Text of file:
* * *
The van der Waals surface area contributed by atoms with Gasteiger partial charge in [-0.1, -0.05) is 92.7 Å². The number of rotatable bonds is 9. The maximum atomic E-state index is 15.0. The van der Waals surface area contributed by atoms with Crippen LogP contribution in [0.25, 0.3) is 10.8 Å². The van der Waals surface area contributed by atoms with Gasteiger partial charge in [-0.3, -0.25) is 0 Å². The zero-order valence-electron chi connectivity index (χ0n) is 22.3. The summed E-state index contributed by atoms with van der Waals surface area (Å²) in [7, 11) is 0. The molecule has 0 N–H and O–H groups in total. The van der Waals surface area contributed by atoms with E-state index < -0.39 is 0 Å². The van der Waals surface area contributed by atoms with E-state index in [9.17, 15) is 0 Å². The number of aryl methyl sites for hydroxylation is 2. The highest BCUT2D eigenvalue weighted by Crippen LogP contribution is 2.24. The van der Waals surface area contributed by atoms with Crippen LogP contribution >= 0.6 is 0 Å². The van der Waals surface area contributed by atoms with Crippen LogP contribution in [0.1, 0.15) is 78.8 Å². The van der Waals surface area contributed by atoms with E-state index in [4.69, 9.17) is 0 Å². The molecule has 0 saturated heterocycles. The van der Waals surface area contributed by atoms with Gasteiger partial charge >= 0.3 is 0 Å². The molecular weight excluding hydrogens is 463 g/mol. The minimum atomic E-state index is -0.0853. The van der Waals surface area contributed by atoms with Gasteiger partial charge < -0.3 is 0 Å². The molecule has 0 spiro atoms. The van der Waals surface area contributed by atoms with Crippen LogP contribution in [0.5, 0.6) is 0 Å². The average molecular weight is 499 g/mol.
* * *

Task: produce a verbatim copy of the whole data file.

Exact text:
The van der Waals surface area contributed by atoms with Gasteiger partial charge in [-0.1, -0.05) is 92.7 Å². The number of rotatable bonds is 9. The maximum atomic E-state index is 15.0. The van der Waals surface area contributed by atoms with Crippen LogP contribution in [0.25, 0.3) is 10.8 Å². The van der Waals surface area contributed by atoms with Gasteiger partial charge in [-0.3, -0.25) is 0 Å². The zero-order valence-electron chi connectivity index (χ0n) is 22.3. The summed E-state index contributed by atoms with van der Waals surface area (Å²) in [7, 11) is 0. The molecule has 0 N–H and O–H groups in total. The van der Waals surface area contributed by atoms with E-state index < -0.39 is 0 Å². The van der Waals surface area contributed by atoms with E-state index in [9.17, 15) is 0 Å². The number of aryl methyl sites for hydroxylation is 2. The highest BCUT2D eigenvalue weighted by Crippen LogP contribution is 2.24. The van der Waals surface area contributed by atoms with Crippen LogP contribution >= 0.6 is 0 Å². The van der Waals surface area contributed by atoms with Crippen LogP contribution in [0.1, 0.15) is 78.8 Å². The van der Waals surface area contributed by atoms with E-state index in [4.69, 9.17) is 0 Å². The molecule has 0 saturated heterocycles. The van der Waals surface area contributed by atoms with Gasteiger partial charge >= 0.3 is 0 Å². The molecular weight excluding hydrogens is 463 g/mol. The minimum atomic E-state index is -0.0853. The van der Waals surface area contributed by atoms with Gasteiger partial charge < -0.3 is 0 Å². The molecule has 0 spiro atoms. The van der Waals surface area contributed by atoms with Crippen LogP contribution in [0.5, 0.6) is 0 Å². The average molecular weight is 499 g/mol.